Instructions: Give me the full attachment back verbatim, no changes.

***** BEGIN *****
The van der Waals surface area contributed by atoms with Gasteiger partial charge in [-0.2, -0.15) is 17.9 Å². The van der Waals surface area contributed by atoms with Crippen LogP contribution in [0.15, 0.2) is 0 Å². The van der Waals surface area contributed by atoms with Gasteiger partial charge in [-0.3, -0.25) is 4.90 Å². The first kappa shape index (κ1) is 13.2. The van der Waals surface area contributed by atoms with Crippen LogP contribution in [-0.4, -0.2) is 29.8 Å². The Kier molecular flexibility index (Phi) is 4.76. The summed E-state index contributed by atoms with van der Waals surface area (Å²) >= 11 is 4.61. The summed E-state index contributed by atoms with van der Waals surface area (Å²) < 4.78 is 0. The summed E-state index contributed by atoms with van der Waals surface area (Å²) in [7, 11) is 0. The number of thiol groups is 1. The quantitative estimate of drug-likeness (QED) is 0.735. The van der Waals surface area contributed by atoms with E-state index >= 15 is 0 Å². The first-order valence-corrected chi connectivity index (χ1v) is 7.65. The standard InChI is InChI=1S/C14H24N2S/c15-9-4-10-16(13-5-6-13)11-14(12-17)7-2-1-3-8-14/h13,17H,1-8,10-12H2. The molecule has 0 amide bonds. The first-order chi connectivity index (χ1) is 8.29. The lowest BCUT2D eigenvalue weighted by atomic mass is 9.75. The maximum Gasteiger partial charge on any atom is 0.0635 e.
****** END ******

The van der Waals surface area contributed by atoms with Gasteiger partial charge in [-0.2, -0.15) is 17.9 Å². The van der Waals surface area contributed by atoms with Crippen LogP contribution in [0.15, 0.2) is 0 Å². The van der Waals surface area contributed by atoms with Gasteiger partial charge in [-0.3, -0.25) is 4.90 Å². The first kappa shape index (κ1) is 13.2. The van der Waals surface area contributed by atoms with Crippen LogP contribution in [-0.4, -0.2) is 29.8 Å². The Kier molecular flexibility index (Phi) is 4.76. The summed E-state index contributed by atoms with van der Waals surface area (Å²) >= 11 is 4.61. The summed E-state index contributed by atoms with van der Waals surface area (Å²) < 4.78 is 0. The summed E-state index contributed by atoms with van der Waals surface area (Å²) in [7, 11) is 0. The number of thiol groups is 1. The quantitative estimate of drug-likeness (QED) is 0.735. The van der Waals surface area contributed by atoms with E-state index >= 15 is 0 Å². The first-order valence-corrected chi connectivity index (χ1v) is 7.65. The standard InChI is InChI=1S/C14H24N2S/c15-9-4-10-16(13-5-6-13)11-14(12-17)7-2-1-3-8-14/h13,17H,1-8,10-12H2. The molecule has 0 amide bonds. The first-order chi connectivity index (χ1) is 8.29. The lowest BCUT2D eigenvalue weighted by atomic mass is 9.75. The maximum Gasteiger partial charge on any atom is 0.0635 e.